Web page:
Black Widow #4

Story by
Art by
Daniel Acuña
Colors by
Daniel Acuña
Letters by
Nate Piekos
Cover by
Marvel Comics

Halfway through this book, I had to check the creator credits, as it felt like I was reading a comic book written by Greg Rucka. Natasha's conversation with the Black Rose and the members of the family he watches for Natasha seems torn straight from the pages of "Walking Dead," or "Critical Space." Liu's work is tight and polished, with a nice balance between coldly personal and professional. Only enough information is given, leaving the reader to jump to his or her own conclusions.

Acuña's art is unmistakable and distinct. The painted imagery occasionally sacrifices detail for emotion. The end result is a beautiful looking book that seems a little out of place and frequently too soft for the dirty world depicted within. I did find fault in that the Black Rose's camp is referred to, but never really shown, particularly after Natasha is shown traveling for more than a page and a half.

This issue ties in a great deal of Black Widow's past while hacking down a path for her future. Natasha makes an enemy here that future issues of this series are certain to play up. After four months, we learn the identity of Black Widow's assailant, and we also glimpse a few secretive skeletons hiding out in the closet of Natasha Romanova. In retrospect, this story does seem to have been dragging its heels a bit. That's noteworthy, as it certainly seems to move a clip faster during the issue.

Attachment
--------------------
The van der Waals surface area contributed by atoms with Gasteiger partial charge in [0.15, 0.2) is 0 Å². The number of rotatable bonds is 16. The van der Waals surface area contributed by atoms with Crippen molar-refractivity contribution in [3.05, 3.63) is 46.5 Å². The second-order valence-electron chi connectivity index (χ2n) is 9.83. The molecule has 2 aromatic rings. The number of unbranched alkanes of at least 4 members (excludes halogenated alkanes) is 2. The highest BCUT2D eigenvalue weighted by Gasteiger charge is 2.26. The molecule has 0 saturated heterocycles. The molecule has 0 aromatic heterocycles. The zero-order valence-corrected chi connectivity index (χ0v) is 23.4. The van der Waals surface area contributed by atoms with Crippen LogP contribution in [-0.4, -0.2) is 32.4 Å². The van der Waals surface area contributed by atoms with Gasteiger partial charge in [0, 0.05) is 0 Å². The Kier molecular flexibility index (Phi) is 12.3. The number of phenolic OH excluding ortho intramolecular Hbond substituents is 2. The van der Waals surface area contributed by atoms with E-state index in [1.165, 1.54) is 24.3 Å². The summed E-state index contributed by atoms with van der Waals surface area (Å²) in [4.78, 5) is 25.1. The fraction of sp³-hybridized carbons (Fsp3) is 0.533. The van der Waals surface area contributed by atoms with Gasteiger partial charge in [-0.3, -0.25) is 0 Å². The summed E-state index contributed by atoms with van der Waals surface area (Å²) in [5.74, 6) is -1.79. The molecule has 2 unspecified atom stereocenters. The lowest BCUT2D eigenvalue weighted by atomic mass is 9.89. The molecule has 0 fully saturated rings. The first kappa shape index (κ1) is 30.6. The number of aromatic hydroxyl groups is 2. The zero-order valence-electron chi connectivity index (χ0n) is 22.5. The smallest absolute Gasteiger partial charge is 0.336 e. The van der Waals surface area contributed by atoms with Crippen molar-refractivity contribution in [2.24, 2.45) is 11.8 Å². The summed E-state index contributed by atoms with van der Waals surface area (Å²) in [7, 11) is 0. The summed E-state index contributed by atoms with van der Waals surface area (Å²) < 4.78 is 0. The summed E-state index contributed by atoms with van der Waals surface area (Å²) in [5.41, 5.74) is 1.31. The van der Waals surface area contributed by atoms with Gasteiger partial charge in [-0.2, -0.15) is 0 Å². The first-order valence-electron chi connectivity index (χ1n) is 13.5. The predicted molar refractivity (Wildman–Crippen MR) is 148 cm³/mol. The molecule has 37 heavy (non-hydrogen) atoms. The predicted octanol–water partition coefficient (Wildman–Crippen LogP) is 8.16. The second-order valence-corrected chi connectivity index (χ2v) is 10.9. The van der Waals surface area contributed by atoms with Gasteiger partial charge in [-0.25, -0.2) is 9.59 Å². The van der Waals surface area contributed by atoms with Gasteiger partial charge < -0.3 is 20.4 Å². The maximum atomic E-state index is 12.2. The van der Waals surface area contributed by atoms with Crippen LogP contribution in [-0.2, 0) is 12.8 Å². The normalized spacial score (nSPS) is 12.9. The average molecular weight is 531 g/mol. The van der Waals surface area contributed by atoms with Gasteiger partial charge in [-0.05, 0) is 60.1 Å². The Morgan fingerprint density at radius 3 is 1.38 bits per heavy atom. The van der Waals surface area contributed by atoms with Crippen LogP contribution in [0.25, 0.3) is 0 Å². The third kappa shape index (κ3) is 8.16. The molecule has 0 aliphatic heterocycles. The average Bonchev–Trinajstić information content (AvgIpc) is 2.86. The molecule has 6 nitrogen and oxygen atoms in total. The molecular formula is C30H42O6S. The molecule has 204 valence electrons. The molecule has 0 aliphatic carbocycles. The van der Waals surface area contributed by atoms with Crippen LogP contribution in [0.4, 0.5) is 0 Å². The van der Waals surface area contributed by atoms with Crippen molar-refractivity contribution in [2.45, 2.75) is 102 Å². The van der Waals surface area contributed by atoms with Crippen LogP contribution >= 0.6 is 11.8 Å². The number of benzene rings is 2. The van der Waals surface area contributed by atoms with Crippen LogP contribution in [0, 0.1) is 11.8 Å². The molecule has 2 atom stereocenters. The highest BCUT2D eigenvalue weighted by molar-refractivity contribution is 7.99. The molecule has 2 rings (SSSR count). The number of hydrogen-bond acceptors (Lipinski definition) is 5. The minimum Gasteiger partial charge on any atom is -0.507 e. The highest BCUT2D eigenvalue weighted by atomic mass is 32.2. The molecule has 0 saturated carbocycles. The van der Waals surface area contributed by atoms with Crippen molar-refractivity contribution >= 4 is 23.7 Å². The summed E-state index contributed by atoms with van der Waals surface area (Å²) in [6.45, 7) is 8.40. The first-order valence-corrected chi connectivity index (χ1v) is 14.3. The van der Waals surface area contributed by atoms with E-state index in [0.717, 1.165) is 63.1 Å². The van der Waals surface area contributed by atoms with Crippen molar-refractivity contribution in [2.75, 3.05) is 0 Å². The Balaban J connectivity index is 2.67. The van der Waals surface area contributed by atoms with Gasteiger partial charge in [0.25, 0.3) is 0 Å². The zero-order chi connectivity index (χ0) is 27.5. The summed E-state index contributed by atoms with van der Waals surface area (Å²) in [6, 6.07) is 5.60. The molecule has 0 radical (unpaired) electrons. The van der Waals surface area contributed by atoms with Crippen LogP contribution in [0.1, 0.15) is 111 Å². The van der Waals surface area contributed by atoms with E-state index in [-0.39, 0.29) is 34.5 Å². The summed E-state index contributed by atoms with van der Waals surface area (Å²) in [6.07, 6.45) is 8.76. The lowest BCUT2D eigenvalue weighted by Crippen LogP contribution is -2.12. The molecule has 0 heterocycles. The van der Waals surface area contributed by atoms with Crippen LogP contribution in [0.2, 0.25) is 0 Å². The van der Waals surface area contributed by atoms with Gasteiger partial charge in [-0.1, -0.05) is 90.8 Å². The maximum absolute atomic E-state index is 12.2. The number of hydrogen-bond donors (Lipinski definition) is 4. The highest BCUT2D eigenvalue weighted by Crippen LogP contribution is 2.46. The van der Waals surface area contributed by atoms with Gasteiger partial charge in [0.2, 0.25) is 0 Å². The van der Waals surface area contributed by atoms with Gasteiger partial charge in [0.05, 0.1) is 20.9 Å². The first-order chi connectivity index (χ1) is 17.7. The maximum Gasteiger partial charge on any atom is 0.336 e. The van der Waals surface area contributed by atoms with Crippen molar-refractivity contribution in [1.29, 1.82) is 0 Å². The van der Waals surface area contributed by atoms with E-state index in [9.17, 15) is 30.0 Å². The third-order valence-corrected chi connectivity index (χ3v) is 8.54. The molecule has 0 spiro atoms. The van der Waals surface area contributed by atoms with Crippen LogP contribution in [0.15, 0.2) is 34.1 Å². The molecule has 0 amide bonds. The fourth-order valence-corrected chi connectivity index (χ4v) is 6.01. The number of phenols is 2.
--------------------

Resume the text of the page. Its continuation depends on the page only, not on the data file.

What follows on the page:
Marvel made a great choice in pairing Liu with Acuña for this title, but it truly is time to find some resolution to this initial arc before it gets too much longer in the tooth. Natasha's in a bit of a bad spot at the end of this issue. Next issue should wrap that and move her along to the next adventure in her life. The redeeming part about Black Widow is her adventures, and the amount of issues they individually span, can vary as wildly as the comic market itself. This story is an espionage-flavored race against the clock. It could just as easily have featured a reunion with the Champions of Los Angeles or a trip to outer space.

"Black Widow" is a title without true limits, featuring a character more integrated in the Marvel Universe than Kevin Bacon is in making connections between movie stars. This first arc -- and this issue specifically -- does a good job establishing that. Now it is time to build on that foundation.

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